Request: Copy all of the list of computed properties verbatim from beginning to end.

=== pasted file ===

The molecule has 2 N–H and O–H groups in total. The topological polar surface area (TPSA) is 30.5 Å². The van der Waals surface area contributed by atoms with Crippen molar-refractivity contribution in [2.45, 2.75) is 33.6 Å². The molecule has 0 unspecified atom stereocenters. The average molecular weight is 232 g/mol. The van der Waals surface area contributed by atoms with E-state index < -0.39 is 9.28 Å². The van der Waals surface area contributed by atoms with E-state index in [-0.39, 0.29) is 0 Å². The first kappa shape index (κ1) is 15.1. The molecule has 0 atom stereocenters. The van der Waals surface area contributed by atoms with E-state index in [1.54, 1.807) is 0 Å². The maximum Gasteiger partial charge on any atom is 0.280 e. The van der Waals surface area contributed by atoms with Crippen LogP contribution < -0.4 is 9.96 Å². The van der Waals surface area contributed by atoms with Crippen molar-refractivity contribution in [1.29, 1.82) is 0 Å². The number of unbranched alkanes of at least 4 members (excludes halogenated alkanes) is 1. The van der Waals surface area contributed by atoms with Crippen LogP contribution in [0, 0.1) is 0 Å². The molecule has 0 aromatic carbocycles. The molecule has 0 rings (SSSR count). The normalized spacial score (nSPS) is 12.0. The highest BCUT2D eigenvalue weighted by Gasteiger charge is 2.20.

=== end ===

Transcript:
The molecule has 2 N–H and O–H groups in total. The topological polar surface area (TPSA) is 30.5 Å². The van der Waals surface area contributed by atoms with Crippen molar-refractivity contribution in [2.45, 2.75) is 33.6 Å². The molecule has 0 unspecified atom stereocenters. The average molecular weight is 232 g/mol. The van der Waals surface area contributed by atoms with E-state index < -0.39 is 9.28 Å². The van der Waals surface area contributed by atoms with E-state index in [-0.39, 0.29) is 0 Å². The first kappa shape index (κ1) is 15.1. The molecule has 0 atom stereocenters. The van der Waals surface area contributed by atoms with E-state index in [1.54, 1.807) is 0 Å². The maximum Gasteiger partial charge on any atom is 0.280 e. The van der Waals surface area contributed by atoms with Crippen LogP contribution < -0.4 is 9.96 Å². The van der Waals surface area contributed by atoms with Crippen molar-refractivity contribution in [1.29, 1.82) is 0 Å². The number of unbranched alkanes of at least 4 members (excludes halogenated alkanes) is 1. The van der Waals surface area contributed by atoms with Crippen LogP contribution in [0, 0.1) is 0 Å². The molecule has 0 aromatic carbocycles. The molecule has 0 rings (SSSR count). The normalized spacial score (nSPS) is 12.0. The highest BCUT2D eigenvalue weighted by Gasteiger charge is 2.20.